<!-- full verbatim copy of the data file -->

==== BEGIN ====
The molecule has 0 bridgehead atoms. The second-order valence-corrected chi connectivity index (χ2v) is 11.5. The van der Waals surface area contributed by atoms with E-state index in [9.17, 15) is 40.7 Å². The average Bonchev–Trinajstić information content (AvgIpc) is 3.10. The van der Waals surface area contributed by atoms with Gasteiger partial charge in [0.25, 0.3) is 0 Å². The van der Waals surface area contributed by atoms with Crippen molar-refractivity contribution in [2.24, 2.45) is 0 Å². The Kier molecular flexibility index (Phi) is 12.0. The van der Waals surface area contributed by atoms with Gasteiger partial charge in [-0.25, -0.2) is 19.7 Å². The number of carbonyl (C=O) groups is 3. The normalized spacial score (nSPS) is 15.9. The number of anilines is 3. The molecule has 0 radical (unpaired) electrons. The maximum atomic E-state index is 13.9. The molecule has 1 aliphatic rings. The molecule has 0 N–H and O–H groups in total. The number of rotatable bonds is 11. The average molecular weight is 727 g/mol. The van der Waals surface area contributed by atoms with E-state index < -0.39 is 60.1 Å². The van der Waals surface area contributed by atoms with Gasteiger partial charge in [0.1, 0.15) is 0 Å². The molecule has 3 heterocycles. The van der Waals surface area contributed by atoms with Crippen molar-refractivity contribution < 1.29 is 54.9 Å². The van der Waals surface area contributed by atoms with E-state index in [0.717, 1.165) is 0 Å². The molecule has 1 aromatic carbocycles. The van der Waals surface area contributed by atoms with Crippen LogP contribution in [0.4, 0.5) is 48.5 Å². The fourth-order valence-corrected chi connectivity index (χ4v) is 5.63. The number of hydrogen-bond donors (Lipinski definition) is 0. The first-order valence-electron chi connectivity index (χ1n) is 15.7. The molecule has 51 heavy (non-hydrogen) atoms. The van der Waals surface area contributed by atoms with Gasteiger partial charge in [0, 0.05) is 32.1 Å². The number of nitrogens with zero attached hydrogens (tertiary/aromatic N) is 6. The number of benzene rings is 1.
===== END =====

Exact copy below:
The molecule has 0 bridgehead atoms. The second-order valence-corrected chi connectivity index (χ2v) is 11.5. The van der Waals surface area contributed by atoms with E-state index in [9.17, 15) is 40.7 Å². The average Bonchev–Trinajstić information content (AvgIpc) is 3.10. The van der Waals surface area contributed by atoms with Gasteiger partial charge in [0.25, 0.3) is 0 Å². The van der Waals surface area contributed by atoms with Crippen molar-refractivity contribution in [2.24, 2.45) is 0 Å². The Kier molecular flexibility index (Phi) is 12.0. The van der Waals surface area contributed by atoms with Gasteiger partial charge in [-0.25, -0.2) is 19.7 Å². The number of carbonyl (C=O) groups is 3. The normalized spacial score (nSPS) is 15.9. The number of anilines is 3. The molecule has 0 radical (unpaired) electrons. The maximum atomic E-state index is 13.9. The molecule has 1 aliphatic rings. The molecule has 0 N–H and O–H groups in total. The number of rotatable bonds is 11. The average molecular weight is 727 g/mol. The van der Waals surface area contributed by atoms with E-state index < -0.39 is 60.1 Å². The van der Waals surface area contributed by atoms with Gasteiger partial charge in [0.1, 0.15) is 0 Å². The molecule has 3 heterocycles. The van der Waals surface area contributed by atoms with Crippen molar-refractivity contribution < 1.29 is 54.9 Å². The van der Waals surface area contributed by atoms with E-state index in [0.717, 1.165) is 0 Å². The molecule has 1 aromatic carbocycles. The van der Waals surface area contributed by atoms with Crippen LogP contribution in [0.4, 0.5) is 48.5 Å². The fourth-order valence-corrected chi connectivity index (χ4v) is 5.63. The number of hydrogen-bond donors (Lipinski definition) is 0. The first-order valence-electron chi connectivity index (χ1n) is 15.7. The molecule has 51 heavy (non-hydrogen) atoms. The van der Waals surface area contributed by atoms with Gasteiger partial charge in [0, 0.05) is 32.1 Å². The number of nitrogens with zero attached hydrogens (tertiary/aromatic N) is 6. The number of benzene rings is 1.